“What terms of entry may we impose on the immigrant without infringing on his inalienable rights, as defined in our national charter?” Mary Antin asked in 1914. Her answer:
Just such as we would impose on our own citizens if they proposed to move about the country in companies numbering thousands, with their families and portable belongings…. Whatever limits to our personal liberty we are ourselves willing to endure for the sake of the public welfare, we have a right to impose on the stranger from abroad; these, and no others.
Antin had become a best-selling author two years earlier with The Promised Land, a memoir of her migration to the United States from the Russian Pale of Settlement (the region to which Jews were restricted) in the 1890s. Written on the prompting of Josephine Lazarus — sister of Emma Lazarus, the poet who wrote the poem at the base of the Statue of Liberty — it is a charming book, exploring the experience of immigration and the way her understanding of the world shifted as her circumstances changed:
When I was a little girl, the world was divided into two parts; namely, Polotzk, the place where I lived, and a strange land called Russia. All the little girls I knew lived in Polotzk, with their fathers and mothers and friends. Russia was the place where one’s father went on business. It was so far off, and so many bad things happened there, that one’s mother and grandmother and grown-up aunts cried at the railroad station…
I learned, as I grew older, that much as Polotzk disliked to go to Russia, even more did Russia object to letting Polotzk come. People from Polotzk were sometimes turned back before they had finished their business, and often they were cruelly treated on the way…
Antin’s father often went away to Russia, and she writes that when he emigrated to the United States the word “America” meant little more to her than “Odessa.” She was ten years old when he left, and it was three more years before he could earn the money to bring his wife and daughters. Their journey through Russia and Germany gave Antin a sense of the bureaucratic traps and barriers faced by poor travelers, and her experience in the Boston public schools opened up a new world of possibilities. She had her first story published in English less than a year after arriving and her first book, From Plotzk to Boston, in 1899, when she was eighteen.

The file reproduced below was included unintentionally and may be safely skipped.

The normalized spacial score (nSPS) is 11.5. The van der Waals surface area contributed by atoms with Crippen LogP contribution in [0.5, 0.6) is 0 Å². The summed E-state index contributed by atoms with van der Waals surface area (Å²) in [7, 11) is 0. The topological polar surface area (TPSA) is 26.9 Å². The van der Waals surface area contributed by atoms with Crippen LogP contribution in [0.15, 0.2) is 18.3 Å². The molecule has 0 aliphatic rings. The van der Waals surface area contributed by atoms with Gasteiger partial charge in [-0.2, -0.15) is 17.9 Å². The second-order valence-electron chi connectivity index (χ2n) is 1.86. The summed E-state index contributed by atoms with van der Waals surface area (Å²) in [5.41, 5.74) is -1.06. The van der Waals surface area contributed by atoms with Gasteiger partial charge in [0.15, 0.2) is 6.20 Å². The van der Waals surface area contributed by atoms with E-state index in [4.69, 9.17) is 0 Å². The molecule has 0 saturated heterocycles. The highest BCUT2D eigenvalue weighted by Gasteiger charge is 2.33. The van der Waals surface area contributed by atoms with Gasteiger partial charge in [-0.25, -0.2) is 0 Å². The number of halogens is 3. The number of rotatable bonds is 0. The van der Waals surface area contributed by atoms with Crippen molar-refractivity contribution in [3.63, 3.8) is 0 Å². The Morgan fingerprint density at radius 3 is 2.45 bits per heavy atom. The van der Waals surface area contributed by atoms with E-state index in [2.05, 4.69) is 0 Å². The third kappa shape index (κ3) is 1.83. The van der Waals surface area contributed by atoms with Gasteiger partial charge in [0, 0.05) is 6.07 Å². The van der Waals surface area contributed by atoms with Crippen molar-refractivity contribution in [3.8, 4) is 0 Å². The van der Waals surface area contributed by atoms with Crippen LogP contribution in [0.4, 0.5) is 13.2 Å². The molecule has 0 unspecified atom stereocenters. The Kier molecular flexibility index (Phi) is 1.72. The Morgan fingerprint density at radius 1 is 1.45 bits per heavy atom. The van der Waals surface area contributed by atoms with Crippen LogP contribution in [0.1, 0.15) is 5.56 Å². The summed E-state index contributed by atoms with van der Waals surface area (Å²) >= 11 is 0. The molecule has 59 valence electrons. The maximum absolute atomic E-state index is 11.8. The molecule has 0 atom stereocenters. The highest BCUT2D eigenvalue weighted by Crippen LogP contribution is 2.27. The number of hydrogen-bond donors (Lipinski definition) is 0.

Antin was an ardent believer in the ideals exemplified by Lazarus’s poem and The Declaration of Independence, and as an activist for women’s education and immigrant rights she fought to make her fellow citizens live up to them. When her memoir became a best-seller, she followed with a book-length polemic: They Who Knock at Our Gates: A Complete Gospel of Immigration.
Antin began this book by asking “a question of principle”: “Have we any right to regulate immigration?” Her response was that it was meaningful simply to ask that question, and that the answer should not be taken for granted. She then got down to particulars, concluding that some limits make sense for reasons of public health or safety, but only the sort that could equitably be placed on the movement of US citizens within the country:
Has, then, the newest arrival the same rights as the established citizen? According to the Declaration, yes; the same right to live, to move, to try his luck. More than this he does not claim at the gate of entrance; with less than this we are not authorized to put him off.
I have rarely heard that idea expressed in recent years, but in 1914 it was still relatively common. The concepts of rights and controls based on citizenship and solid nation-state borders were still in their infancy, and modern readers will find her next passage surprising:
We do not question the right of an individual foreigner to enter our country on any peaceable errand; why, then, question the rights of a shipload of foreigners? Lumping a thousand men together under the title of immigrants does not deprive them of their humanity and the rights inherent in humanity; or can it be demonstrated that the sum of the rights of a million men is less than the rights of one individual?